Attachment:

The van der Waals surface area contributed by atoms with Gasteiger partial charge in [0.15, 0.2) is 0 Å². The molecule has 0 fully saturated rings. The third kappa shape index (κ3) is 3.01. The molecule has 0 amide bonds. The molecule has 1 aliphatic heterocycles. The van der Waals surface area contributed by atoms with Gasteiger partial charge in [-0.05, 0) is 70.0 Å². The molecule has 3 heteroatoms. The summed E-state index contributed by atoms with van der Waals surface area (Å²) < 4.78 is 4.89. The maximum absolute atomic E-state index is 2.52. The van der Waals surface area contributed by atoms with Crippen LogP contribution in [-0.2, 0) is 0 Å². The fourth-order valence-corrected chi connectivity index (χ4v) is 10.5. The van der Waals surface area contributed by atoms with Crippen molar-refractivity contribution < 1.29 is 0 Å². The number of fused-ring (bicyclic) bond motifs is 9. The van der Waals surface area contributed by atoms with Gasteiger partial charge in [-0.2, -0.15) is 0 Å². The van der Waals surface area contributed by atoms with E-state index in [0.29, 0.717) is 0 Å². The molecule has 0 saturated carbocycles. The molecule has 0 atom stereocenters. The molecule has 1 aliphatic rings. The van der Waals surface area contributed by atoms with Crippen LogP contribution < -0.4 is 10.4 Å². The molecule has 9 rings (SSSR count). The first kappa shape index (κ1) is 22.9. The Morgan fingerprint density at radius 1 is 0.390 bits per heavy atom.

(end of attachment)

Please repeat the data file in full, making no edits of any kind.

The van der Waals surface area contributed by atoms with Gasteiger partial charge in [0.15, 0.2) is 0 Å². The molecule has 0 fully saturated rings. The third kappa shape index (κ3) is 3.01. The molecule has 0 amide bonds. The molecule has 1 aliphatic heterocycles. The van der Waals surface area contributed by atoms with Gasteiger partial charge in [-0.05, 0) is 70.0 Å². The molecule has 3 heteroatoms. The summed E-state index contributed by atoms with van der Waals surface area (Å²) < 4.78 is 4.89. The maximum absolute atomic E-state index is 2.52. The van der Waals surface area contributed by atoms with Crippen LogP contribution in [-0.2, 0) is 0 Å². The fourth-order valence-corrected chi connectivity index (χ4v) is 10.5. The van der Waals surface area contributed by atoms with Crippen molar-refractivity contribution < 1.29 is 0 Å². The number of fused-ring (bicyclic) bond motifs is 9. The van der Waals surface area contributed by atoms with Gasteiger partial charge in [-0.2, -0.15) is 0 Å². The van der Waals surface area contributed by atoms with E-state index in [0.29, 0.717) is 0 Å². The molecule has 0 saturated carbocycles. The molecule has 0 atom stereocenters. The molecule has 1 aliphatic rings. The van der Waals surface area contributed by atoms with Crippen LogP contribution < -0.4 is 10.4 Å². The molecule has 9 rings (SSSR count). The first kappa shape index (κ1) is 22.9. The Morgan fingerprint density at radius 1 is 0.390 bits per heavy atom.